The words "never forget" rang throughout Illinois this past week as the Jewish community held observances honoring Yom HaShoah, Holocaust Remembrance Day.
At the 36th annual statewide Yom HaShoah observance and memorial service, which took place April 27 at the Old State Capitol in Springfield, Jewish Community Relations Council Chair David T. Brown voiced a rededication to this yearly proclamation.
"From generation to generation, we bear this responsibility," he said. "We hope and pray that anti-Semitism, bigotry and terrorism will one day be things of the past and that we will soon usher in an era of peace and prosperity for all."
The statewide observance, co-sponsored by the Office of the Governor and the Jewish Federations of Illinois, marked the official "Day of Remembrance" designated by Congress to commemorate victims of the Holocaust.
In his remarks, Gov. Bruce Rauner emphasized his commitment to a safe and flourishing Jewish community in Illinois.
"We stand with survivors, with the Jewish community, and with people of all backgrounds who believe in fundamental human rights, justice, dignity and freedom," he said. "It is our moral duty to speak out against hate, bigotry and intolerance."
As in years past, the governor issued a proclamation declaring the week of April 23-30, 2017 as Illinois Holocaust Remembrance Days. The proclamation urges all Illinoisans to continue to remember the victims of the Holocaust and to honor survivors.
Illinois State Rep. Kelly Cassidy, whose district includes West Rogers Park, said that the words "never again" have never been more relevant than today.
"We must declare that 'never again' applies to immigrants, to Muslims, to refugees, to LGBTQ people," she said. "We can and should refuse to go back to a time of darkness and fear for anyone. We as Jews can and should lead that charge."
Dr. Eva C. Muller, a child of Holocaust survivors from Hungary, also highlighted the contemporary meaning of "never again." She spoke to 43 seventh and eighth grade students from Chicago Jewish Day School, who traveled to Springfield with the JCRC delegation to attend the memorial service and lead a responsive reading.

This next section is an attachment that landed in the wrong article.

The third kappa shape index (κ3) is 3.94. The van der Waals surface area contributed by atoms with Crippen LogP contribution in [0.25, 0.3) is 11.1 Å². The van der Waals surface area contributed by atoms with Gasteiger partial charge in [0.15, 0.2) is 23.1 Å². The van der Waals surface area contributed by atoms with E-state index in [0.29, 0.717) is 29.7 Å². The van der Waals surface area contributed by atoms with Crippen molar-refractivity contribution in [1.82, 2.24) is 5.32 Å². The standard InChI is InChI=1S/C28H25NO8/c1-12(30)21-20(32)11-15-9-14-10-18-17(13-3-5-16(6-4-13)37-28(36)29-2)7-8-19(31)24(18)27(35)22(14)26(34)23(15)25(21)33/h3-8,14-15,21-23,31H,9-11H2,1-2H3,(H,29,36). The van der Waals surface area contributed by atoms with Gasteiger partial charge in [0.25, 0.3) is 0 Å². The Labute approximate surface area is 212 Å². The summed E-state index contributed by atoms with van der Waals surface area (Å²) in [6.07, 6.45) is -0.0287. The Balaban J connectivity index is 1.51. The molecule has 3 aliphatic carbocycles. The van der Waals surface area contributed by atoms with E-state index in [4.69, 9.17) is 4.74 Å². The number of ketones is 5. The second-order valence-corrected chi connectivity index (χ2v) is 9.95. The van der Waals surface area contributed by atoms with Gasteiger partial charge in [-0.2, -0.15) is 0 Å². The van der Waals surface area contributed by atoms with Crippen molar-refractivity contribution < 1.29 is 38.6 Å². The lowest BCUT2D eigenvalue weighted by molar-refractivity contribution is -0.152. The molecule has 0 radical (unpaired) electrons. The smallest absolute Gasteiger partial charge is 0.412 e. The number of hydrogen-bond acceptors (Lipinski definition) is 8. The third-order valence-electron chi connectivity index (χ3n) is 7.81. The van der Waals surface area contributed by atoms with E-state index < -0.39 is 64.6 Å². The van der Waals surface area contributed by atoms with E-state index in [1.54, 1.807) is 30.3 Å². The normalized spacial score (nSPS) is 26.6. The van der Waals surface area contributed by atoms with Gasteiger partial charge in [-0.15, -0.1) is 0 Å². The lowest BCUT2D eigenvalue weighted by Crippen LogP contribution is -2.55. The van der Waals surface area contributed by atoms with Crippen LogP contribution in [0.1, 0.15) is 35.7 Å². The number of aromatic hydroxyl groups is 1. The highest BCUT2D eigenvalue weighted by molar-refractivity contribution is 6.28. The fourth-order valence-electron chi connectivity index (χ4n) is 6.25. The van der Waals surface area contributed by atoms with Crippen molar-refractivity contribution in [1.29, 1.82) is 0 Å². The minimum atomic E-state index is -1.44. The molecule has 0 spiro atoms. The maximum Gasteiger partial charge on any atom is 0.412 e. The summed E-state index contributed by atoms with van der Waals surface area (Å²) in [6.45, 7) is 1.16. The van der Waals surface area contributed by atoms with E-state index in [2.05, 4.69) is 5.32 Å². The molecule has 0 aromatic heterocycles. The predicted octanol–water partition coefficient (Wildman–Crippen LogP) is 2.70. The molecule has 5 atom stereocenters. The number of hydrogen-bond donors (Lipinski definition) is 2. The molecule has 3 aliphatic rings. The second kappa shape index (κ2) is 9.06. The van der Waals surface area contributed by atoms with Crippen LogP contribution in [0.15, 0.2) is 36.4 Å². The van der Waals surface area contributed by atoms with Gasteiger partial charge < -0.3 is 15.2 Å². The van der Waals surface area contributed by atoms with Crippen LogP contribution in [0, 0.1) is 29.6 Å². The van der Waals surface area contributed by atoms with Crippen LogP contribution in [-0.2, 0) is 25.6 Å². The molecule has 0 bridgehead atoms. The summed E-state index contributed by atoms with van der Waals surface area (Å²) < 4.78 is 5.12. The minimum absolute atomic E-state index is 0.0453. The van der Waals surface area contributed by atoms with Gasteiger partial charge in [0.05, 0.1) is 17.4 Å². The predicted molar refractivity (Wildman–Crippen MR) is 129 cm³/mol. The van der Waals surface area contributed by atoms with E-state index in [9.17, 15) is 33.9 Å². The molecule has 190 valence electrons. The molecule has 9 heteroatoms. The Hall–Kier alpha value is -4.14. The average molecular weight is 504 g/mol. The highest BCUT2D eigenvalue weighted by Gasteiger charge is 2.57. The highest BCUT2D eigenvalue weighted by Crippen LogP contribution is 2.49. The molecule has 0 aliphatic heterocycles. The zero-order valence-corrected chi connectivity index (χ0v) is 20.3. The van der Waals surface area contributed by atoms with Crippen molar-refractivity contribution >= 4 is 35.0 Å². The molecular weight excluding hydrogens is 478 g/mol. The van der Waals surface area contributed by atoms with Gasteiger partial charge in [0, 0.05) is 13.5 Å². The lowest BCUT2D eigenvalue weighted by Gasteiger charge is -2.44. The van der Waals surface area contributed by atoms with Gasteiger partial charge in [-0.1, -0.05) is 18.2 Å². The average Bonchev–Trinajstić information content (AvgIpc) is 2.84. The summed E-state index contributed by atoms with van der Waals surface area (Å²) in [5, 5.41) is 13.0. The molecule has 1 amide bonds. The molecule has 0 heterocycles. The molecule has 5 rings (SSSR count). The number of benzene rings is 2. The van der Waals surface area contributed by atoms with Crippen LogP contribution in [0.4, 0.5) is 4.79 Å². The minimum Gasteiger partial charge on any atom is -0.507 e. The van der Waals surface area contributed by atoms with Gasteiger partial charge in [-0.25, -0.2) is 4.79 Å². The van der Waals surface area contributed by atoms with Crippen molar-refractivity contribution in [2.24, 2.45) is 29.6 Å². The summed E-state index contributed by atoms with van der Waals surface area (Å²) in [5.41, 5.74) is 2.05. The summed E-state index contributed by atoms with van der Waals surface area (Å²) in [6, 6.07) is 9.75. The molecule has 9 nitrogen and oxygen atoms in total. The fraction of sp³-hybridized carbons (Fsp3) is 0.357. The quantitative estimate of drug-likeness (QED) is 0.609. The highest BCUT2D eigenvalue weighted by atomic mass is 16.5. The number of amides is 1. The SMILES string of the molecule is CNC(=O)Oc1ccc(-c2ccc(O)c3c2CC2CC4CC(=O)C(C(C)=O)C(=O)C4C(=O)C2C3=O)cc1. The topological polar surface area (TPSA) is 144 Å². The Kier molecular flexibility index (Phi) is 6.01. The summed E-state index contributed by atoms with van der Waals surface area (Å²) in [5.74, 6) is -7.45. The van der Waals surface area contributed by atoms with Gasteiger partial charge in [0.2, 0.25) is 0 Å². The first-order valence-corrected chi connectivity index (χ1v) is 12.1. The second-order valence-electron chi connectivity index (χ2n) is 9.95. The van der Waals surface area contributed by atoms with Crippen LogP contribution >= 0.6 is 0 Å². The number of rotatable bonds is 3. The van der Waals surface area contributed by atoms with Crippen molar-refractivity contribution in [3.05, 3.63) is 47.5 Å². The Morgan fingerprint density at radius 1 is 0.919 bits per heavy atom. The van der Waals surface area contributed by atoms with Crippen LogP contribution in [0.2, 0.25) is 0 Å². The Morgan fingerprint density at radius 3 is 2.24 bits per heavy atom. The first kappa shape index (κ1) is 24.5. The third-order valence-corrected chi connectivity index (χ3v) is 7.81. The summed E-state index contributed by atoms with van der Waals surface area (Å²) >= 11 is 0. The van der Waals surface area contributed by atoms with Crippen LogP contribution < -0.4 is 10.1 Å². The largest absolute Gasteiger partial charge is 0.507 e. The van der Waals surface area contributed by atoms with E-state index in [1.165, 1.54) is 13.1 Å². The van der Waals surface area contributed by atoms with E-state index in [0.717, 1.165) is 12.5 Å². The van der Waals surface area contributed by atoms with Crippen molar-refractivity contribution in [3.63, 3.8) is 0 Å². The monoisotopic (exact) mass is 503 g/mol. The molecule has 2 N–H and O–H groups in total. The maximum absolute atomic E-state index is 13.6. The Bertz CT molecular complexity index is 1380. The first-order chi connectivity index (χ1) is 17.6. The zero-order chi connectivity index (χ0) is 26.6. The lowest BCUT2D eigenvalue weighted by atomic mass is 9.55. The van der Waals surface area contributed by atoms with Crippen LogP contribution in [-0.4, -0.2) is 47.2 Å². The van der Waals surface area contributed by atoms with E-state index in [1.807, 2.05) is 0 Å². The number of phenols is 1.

"When we don't see each other as interconnected, as brothers and sisters, we allow evil to flourish," Muller said.
The program also included an invocation by Rabbi Rebecca Dubowe of the Moses Montefiore Congregation in Bloomington, Ill., a benediction from Dr. Maryam Mostoufi, Muslim community chaplain and president of the Greater Springfield Interfaith Association, and a recitation of the Mourner's Kaddish prayer led by Rabbi Michael Datz of Temple B'rith Sholom of Springfield. Datz led the lighting of six memorial candles, each representing one million Jews put to death by the Nazis during World War II as well as 600,000 "righteous gentiles" who helped save Jews, even at great danger to themselves.
Earlier in the week, on April 23, Sheerit Hapleitah of Metropolitan Chicago hosted the 72nd annual Chicago-area Holocaust memorial service. Four generations of survivors' families lit a six-armed candelabrum to memorialize the six million Jewish men, women and children who perished in the Holocaust. Sheerit Hapleitah is a coordinating committee of Chicago-area Holocaust survivors' groups.
JUF President Dr. Steven B. Nasatir spoke at the service about the individual and communal responsibility to never forget those who were lost.
"Though not all of their names are known, and though not all of them are remembered personally, we remember them all as members of our family, our people," he said.
Nasatir said that survivors remain a priority for the Federation and its network of agencies. The "Defiant Requiem" benefit held by the Jewish Federation on March 23 raised more than $4.6 million to continue to provide vital social services to address survivors' special needs. That sum will combine with the $4.1 million allocation the Federation already provides for these services annually.
Also speaking at the service were Rauner and Illinois First Lady Diana Rauner, Skokie Mayor George Van Dusen, Consul General from Israel to the Midwest Aviv Ezra and author Jeffrey Gingold.